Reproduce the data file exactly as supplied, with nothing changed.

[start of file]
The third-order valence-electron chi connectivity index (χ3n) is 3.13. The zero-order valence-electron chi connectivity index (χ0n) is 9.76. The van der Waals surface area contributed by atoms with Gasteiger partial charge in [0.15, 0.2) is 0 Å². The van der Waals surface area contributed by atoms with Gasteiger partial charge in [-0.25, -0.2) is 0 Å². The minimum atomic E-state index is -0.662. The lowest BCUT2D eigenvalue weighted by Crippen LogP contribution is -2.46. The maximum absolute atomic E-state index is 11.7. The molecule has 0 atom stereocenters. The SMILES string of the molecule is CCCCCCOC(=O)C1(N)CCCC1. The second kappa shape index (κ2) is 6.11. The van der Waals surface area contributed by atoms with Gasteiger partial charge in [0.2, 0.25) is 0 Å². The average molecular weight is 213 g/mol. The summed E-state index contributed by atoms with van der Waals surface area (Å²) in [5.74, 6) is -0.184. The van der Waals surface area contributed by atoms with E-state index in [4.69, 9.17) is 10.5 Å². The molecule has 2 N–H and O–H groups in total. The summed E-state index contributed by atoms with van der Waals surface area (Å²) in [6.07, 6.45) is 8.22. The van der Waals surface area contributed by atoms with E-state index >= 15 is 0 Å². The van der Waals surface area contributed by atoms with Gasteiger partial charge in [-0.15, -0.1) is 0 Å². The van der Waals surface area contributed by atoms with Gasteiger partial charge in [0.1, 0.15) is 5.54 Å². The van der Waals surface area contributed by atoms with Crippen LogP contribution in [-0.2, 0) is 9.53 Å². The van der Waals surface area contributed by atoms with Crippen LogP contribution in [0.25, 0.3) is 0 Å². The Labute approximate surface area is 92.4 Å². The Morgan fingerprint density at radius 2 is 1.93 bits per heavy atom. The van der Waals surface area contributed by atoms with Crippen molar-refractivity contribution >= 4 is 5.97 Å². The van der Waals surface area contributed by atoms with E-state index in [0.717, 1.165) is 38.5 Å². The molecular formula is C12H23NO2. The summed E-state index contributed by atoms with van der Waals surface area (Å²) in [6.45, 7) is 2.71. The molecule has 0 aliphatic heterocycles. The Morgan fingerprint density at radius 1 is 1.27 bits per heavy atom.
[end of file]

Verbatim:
The third-order valence-electron chi connectivity index (χ3n) is 3.13. The zero-order valence-electron chi connectivity index (χ0n) is 9.76. The van der Waals surface area contributed by atoms with Gasteiger partial charge in [0.15, 0.2) is 0 Å². The van der Waals surface area contributed by atoms with Gasteiger partial charge in [-0.25, -0.2) is 0 Å². The minimum atomic E-state index is -0.662. The lowest BCUT2D eigenvalue weighted by Crippen LogP contribution is -2.46. The maximum absolute atomic E-state index is 11.7. The molecule has 0 atom stereocenters. The SMILES string of the molecule is CCCCCCOC(=O)C1(N)CCCC1. The second kappa shape index (κ2) is 6.11. The van der Waals surface area contributed by atoms with Gasteiger partial charge in [0.2, 0.25) is 0 Å². The average molecular weight is 213 g/mol. The summed E-state index contributed by atoms with van der Waals surface area (Å²) in [5.74, 6) is -0.184. The van der Waals surface area contributed by atoms with E-state index in [4.69, 9.17) is 10.5 Å². The molecule has 2 N–H and O–H groups in total. The summed E-state index contributed by atoms with van der Waals surface area (Å²) in [6.07, 6.45) is 8.22. The van der Waals surface area contributed by atoms with E-state index >= 15 is 0 Å². The van der Waals surface area contributed by atoms with Gasteiger partial charge in [-0.15, -0.1) is 0 Å². The van der Waals surface area contributed by atoms with Gasteiger partial charge in [0.1, 0.15) is 5.54 Å². The van der Waals surface area contributed by atoms with Crippen LogP contribution in [-0.2, 0) is 9.53 Å². The van der Waals surface area contributed by atoms with Crippen LogP contribution in [0.25, 0.3) is 0 Å². The Labute approximate surface area is 92.4 Å². The Morgan fingerprint density at radius 2 is 1.93 bits per heavy atom. The van der Waals surface area contributed by atoms with Crippen molar-refractivity contribution >= 4 is 5.97 Å². The van der Waals surface area contributed by atoms with E-state index in [0.717, 1.165) is 38.5 Å². The molecular formula is C12H23NO2. The summed E-state index contributed by atoms with van der Waals surface area (Å²) in [6.45, 7) is 2.71. The molecule has 0 aliphatic heterocycles. The Morgan fingerprint density at radius 1 is 1.27 bits per heavy atom.